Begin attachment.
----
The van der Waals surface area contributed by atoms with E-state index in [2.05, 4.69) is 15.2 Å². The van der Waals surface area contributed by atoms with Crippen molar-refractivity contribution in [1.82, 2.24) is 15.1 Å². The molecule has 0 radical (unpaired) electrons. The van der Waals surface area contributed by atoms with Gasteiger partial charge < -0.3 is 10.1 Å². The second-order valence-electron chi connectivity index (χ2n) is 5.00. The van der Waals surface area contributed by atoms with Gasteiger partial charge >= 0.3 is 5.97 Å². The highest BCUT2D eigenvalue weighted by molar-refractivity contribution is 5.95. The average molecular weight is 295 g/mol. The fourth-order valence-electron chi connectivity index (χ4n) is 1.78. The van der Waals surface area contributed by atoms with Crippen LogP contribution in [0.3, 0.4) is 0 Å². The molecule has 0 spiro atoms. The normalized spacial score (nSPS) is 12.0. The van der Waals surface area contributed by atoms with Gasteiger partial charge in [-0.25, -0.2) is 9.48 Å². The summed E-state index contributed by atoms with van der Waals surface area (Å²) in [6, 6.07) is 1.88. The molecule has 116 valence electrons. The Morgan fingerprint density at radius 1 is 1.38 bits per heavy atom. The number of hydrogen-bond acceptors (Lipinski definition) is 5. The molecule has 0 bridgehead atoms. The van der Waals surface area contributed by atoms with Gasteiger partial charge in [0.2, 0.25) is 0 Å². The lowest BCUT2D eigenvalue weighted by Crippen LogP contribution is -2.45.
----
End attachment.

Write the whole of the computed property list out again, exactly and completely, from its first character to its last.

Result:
The van der Waals surface area contributed by atoms with E-state index in [2.05, 4.69) is 15.2 Å². The van der Waals surface area contributed by atoms with Crippen molar-refractivity contribution in [1.82, 2.24) is 15.1 Å². The molecule has 0 radical (unpaired) electrons. The van der Waals surface area contributed by atoms with Gasteiger partial charge < -0.3 is 10.1 Å². The second-order valence-electron chi connectivity index (χ2n) is 5.00. The van der Waals surface area contributed by atoms with Gasteiger partial charge >= 0.3 is 5.97 Å². The highest BCUT2D eigenvalue weighted by molar-refractivity contribution is 5.95. The average molecular weight is 295 g/mol. The fourth-order valence-electron chi connectivity index (χ4n) is 1.78. The van der Waals surface area contributed by atoms with Crippen LogP contribution in [0.3, 0.4) is 0 Å². The molecule has 0 spiro atoms. The normalized spacial score (nSPS) is 12.0. The van der Waals surface area contributed by atoms with Gasteiger partial charge in [-0.25, -0.2) is 9.48 Å². The summed E-state index contributed by atoms with van der Waals surface area (Å²) in [6, 6.07) is 1.88. The molecule has 116 valence electrons. The Morgan fingerprint density at radius 1 is 1.38 bits per heavy atom. The number of hydrogen-bond acceptors (Lipinski definition) is 5. The molecule has 0 bridgehead atoms. The van der Waals surface area contributed by atoms with Gasteiger partial charge in [0.2, 0.25) is 0 Å². The lowest BCUT2D eigenvalue weighted by Crippen LogP contribution is -2.45.